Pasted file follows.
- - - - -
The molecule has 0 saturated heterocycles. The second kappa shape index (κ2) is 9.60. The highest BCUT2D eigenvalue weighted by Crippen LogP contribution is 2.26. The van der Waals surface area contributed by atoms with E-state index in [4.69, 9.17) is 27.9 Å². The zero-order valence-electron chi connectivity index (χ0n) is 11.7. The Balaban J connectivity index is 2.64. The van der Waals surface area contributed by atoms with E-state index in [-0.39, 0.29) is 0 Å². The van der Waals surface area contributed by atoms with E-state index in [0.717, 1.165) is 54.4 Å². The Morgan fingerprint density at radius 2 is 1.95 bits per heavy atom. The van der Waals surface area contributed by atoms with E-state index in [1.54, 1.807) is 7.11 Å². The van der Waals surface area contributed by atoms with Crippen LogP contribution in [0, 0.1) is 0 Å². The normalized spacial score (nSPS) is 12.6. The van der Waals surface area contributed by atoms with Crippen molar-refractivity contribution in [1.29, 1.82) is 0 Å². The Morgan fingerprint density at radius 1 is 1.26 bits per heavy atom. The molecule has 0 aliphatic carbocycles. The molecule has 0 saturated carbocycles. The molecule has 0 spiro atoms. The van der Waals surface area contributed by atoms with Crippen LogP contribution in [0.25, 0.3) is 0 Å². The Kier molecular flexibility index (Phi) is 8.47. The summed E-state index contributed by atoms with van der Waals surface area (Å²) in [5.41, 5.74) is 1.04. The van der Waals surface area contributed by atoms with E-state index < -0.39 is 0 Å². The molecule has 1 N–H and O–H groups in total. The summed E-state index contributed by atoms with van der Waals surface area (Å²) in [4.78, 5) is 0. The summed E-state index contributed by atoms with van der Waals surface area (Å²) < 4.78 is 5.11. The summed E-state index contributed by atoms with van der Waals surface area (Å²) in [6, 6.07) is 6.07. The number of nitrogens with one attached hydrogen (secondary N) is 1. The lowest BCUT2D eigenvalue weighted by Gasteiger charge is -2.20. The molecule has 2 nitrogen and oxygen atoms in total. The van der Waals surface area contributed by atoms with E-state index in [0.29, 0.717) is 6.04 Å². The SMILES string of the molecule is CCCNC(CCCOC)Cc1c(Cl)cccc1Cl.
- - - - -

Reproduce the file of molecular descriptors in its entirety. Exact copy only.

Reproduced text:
The molecule has 0 saturated heterocycles. The second kappa shape index (κ2) is 9.60. The highest BCUT2D eigenvalue weighted by Crippen LogP contribution is 2.26. The van der Waals surface area contributed by atoms with E-state index in [4.69, 9.17) is 27.9 Å². The zero-order valence-electron chi connectivity index (χ0n) is 11.7. The Balaban J connectivity index is 2.64. The van der Waals surface area contributed by atoms with E-state index in [-0.39, 0.29) is 0 Å². The van der Waals surface area contributed by atoms with E-state index in [0.717, 1.165) is 54.4 Å². The Morgan fingerprint density at radius 2 is 1.95 bits per heavy atom. The van der Waals surface area contributed by atoms with E-state index in [1.54, 1.807) is 7.11 Å². The van der Waals surface area contributed by atoms with Crippen LogP contribution in [0, 0.1) is 0 Å². The normalized spacial score (nSPS) is 12.6. The van der Waals surface area contributed by atoms with Crippen molar-refractivity contribution in [1.29, 1.82) is 0 Å². The Morgan fingerprint density at radius 1 is 1.26 bits per heavy atom. The molecule has 0 aliphatic carbocycles. The molecule has 0 saturated carbocycles. The molecule has 0 spiro atoms. The van der Waals surface area contributed by atoms with Crippen LogP contribution in [0.25, 0.3) is 0 Å². The Kier molecular flexibility index (Phi) is 8.47. The summed E-state index contributed by atoms with van der Waals surface area (Å²) in [5.41, 5.74) is 1.04. The van der Waals surface area contributed by atoms with E-state index < -0.39 is 0 Å². The molecule has 1 N–H and O–H groups in total. The summed E-state index contributed by atoms with van der Waals surface area (Å²) in [4.78, 5) is 0. The summed E-state index contributed by atoms with van der Waals surface area (Å²) < 4.78 is 5.11. The summed E-state index contributed by atoms with van der Waals surface area (Å²) in [6, 6.07) is 6.07. The number of nitrogens with one attached hydrogen (secondary N) is 1. The lowest BCUT2D eigenvalue weighted by Gasteiger charge is -2.20. The molecule has 2 nitrogen and oxygen atoms in total. The van der Waals surface area contributed by atoms with E-state index in [0.29, 0.717) is 6.04 Å². The SMILES string of the molecule is CCCNC(CCCOC)Cc1c(Cl)cccc1Cl.